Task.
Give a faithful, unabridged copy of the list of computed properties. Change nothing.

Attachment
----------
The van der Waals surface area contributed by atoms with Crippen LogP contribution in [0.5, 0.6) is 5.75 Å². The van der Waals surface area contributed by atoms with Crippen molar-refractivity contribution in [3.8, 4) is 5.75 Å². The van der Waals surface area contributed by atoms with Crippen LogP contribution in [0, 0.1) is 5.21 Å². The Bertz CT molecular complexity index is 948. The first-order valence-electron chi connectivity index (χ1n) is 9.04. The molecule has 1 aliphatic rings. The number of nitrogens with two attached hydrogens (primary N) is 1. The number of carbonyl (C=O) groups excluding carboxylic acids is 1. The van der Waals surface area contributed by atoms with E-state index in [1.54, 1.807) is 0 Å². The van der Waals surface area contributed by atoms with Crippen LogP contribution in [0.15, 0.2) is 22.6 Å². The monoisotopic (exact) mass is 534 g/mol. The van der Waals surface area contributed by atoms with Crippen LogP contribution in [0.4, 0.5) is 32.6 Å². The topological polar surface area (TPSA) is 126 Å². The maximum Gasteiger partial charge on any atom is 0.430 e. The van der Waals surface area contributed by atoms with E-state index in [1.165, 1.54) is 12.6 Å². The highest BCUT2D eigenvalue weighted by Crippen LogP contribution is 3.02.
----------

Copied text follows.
The van der Waals surface area contributed by atoms with Crippen LogP contribution in [0.5, 0.6) is 5.75 Å². The van der Waals surface area contributed by atoms with Crippen molar-refractivity contribution in [3.8, 4) is 5.75 Å². The van der Waals surface area contributed by atoms with Crippen LogP contribution in [0, 0.1) is 5.21 Å². The Bertz CT molecular complexity index is 948. The first-order valence-electron chi connectivity index (χ1n) is 9.04. The molecule has 1 aliphatic rings. The number of nitrogens with two attached hydrogens (primary N) is 1. The number of carbonyl (C=O) groups excluding carboxylic acids is 1. The van der Waals surface area contributed by atoms with E-state index in [1.54, 1.807) is 0 Å². The van der Waals surface area contributed by atoms with Crippen LogP contribution in [0.15, 0.2) is 22.6 Å². The monoisotopic (exact) mass is 534 g/mol. The van der Waals surface area contributed by atoms with Crippen LogP contribution in [0.4, 0.5) is 32.6 Å². The topological polar surface area (TPSA) is 126 Å². The maximum Gasteiger partial charge on any atom is 0.430 e. The van der Waals surface area contributed by atoms with E-state index in [1.165, 1.54) is 12.6 Å². The highest BCUT2D eigenvalue weighted by Crippen LogP contribution is 3.02.